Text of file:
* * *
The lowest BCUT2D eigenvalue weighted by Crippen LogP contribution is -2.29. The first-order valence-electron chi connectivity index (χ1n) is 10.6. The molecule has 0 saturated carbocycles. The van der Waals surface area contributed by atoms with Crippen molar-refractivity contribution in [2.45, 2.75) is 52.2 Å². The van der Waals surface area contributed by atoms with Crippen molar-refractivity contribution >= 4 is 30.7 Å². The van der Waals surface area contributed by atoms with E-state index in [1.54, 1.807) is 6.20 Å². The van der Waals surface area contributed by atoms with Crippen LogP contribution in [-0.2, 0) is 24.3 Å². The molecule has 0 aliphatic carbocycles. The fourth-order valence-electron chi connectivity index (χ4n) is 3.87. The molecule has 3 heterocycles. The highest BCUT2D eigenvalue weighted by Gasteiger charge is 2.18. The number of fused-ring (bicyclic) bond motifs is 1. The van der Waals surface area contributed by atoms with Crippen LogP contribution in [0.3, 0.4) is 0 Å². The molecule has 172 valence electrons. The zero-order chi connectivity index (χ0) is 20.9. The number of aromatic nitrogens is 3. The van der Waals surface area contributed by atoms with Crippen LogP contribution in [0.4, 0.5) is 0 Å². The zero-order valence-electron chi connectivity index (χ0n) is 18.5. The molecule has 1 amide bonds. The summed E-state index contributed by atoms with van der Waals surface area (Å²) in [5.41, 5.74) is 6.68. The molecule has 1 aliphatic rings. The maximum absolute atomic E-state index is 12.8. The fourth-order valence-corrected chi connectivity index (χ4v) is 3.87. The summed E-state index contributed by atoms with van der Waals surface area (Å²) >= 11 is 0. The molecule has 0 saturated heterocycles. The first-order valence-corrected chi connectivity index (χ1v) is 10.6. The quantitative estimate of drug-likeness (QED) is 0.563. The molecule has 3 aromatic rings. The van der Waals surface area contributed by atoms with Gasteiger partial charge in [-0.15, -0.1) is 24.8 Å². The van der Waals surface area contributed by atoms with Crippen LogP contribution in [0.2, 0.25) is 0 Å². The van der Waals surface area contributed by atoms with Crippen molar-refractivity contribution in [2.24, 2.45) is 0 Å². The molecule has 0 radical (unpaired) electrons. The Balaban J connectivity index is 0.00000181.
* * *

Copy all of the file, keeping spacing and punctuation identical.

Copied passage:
The lowest BCUT2D eigenvalue weighted by Crippen LogP contribution is -2.29. The first-order valence-electron chi connectivity index (χ1n) is 10.6. The molecule has 0 saturated carbocycles. The van der Waals surface area contributed by atoms with Crippen molar-refractivity contribution in [2.45, 2.75) is 52.2 Å². The van der Waals surface area contributed by atoms with Crippen molar-refractivity contribution >= 4 is 30.7 Å². The van der Waals surface area contributed by atoms with E-state index in [1.54, 1.807) is 6.20 Å². The van der Waals surface area contributed by atoms with Crippen LogP contribution in [-0.2, 0) is 24.3 Å². The molecule has 0 aliphatic carbocycles. The fourth-order valence-electron chi connectivity index (χ4n) is 3.87. The molecule has 3 heterocycles. The highest BCUT2D eigenvalue weighted by Gasteiger charge is 2.18. The number of fused-ring (bicyclic) bond motifs is 1. The van der Waals surface area contributed by atoms with Crippen LogP contribution in [0.3, 0.4) is 0 Å². The molecule has 172 valence electrons. The zero-order chi connectivity index (χ0) is 20.9. The number of aromatic nitrogens is 3. The van der Waals surface area contributed by atoms with Crippen LogP contribution in [0.4, 0.5) is 0 Å². The zero-order valence-electron chi connectivity index (χ0n) is 18.5. The molecule has 1 amide bonds. The summed E-state index contributed by atoms with van der Waals surface area (Å²) in [5.41, 5.74) is 6.68. The molecule has 1 aliphatic rings. The maximum absolute atomic E-state index is 12.8. The fourth-order valence-corrected chi connectivity index (χ4v) is 3.87. The summed E-state index contributed by atoms with van der Waals surface area (Å²) >= 11 is 0. The molecule has 0 saturated heterocycles. The first-order valence-corrected chi connectivity index (χ1v) is 10.6. The quantitative estimate of drug-likeness (QED) is 0.563. The molecule has 3 aromatic rings. The van der Waals surface area contributed by atoms with Gasteiger partial charge in [-0.15, -0.1) is 24.8 Å². The van der Waals surface area contributed by atoms with Crippen LogP contribution in [0.2, 0.25) is 0 Å². The van der Waals surface area contributed by atoms with Crippen molar-refractivity contribution in [2.24, 2.45) is 0 Å². The molecule has 0 radical (unpaired) electrons. The Balaban J connectivity index is 0.00000181.